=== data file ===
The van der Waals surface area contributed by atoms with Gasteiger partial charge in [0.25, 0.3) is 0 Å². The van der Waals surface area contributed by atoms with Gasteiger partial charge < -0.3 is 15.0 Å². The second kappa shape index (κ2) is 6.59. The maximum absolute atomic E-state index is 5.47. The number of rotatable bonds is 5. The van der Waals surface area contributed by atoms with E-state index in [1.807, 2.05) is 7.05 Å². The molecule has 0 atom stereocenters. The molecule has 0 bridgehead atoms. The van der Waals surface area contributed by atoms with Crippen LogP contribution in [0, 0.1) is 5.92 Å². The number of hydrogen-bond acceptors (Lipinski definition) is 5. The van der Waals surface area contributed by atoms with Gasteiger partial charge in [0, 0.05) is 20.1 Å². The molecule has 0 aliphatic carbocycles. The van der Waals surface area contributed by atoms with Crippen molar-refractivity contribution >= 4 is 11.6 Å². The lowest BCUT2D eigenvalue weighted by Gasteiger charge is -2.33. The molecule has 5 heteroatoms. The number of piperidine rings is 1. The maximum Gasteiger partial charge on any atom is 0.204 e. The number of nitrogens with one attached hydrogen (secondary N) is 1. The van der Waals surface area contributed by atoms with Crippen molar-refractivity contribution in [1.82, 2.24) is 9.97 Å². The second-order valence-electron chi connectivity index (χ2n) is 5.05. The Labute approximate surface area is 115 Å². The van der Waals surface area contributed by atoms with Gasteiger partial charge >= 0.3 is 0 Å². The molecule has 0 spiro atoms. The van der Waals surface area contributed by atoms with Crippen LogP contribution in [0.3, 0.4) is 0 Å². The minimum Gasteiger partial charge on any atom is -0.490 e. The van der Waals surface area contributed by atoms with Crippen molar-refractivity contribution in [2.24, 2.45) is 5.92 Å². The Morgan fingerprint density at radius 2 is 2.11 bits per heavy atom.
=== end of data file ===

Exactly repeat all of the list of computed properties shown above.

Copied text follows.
The van der Waals surface area contributed by atoms with Gasteiger partial charge in [0.25, 0.3) is 0 Å². The van der Waals surface area contributed by atoms with Gasteiger partial charge < -0.3 is 15.0 Å². The second kappa shape index (κ2) is 6.59. The maximum absolute atomic E-state index is 5.47. The number of rotatable bonds is 5. The van der Waals surface area contributed by atoms with E-state index in [1.807, 2.05) is 7.05 Å². The molecule has 0 atom stereocenters. The molecule has 0 bridgehead atoms. The van der Waals surface area contributed by atoms with Crippen LogP contribution in [0, 0.1) is 5.92 Å². The number of hydrogen-bond acceptors (Lipinski definition) is 5. The van der Waals surface area contributed by atoms with Gasteiger partial charge in [0, 0.05) is 20.1 Å². The molecule has 0 aliphatic carbocycles. The van der Waals surface area contributed by atoms with Crippen molar-refractivity contribution >= 4 is 11.6 Å². The lowest BCUT2D eigenvalue weighted by Gasteiger charge is -2.33. The molecule has 5 heteroatoms. The number of piperidine rings is 1. The maximum Gasteiger partial charge on any atom is 0.204 e. The number of nitrogens with one attached hydrogen (secondary N) is 1. The van der Waals surface area contributed by atoms with Crippen molar-refractivity contribution in [1.82, 2.24) is 9.97 Å². The second-order valence-electron chi connectivity index (χ2n) is 5.05. The Labute approximate surface area is 115 Å². The van der Waals surface area contributed by atoms with Gasteiger partial charge >= 0.3 is 0 Å². The molecule has 0 spiro atoms. The van der Waals surface area contributed by atoms with Crippen LogP contribution in [0.3, 0.4) is 0 Å². The minimum Gasteiger partial charge on any atom is -0.490 e. The van der Waals surface area contributed by atoms with Crippen molar-refractivity contribution in [2.24, 2.45) is 5.92 Å². The Morgan fingerprint density at radius 2 is 2.11 bits per heavy atom.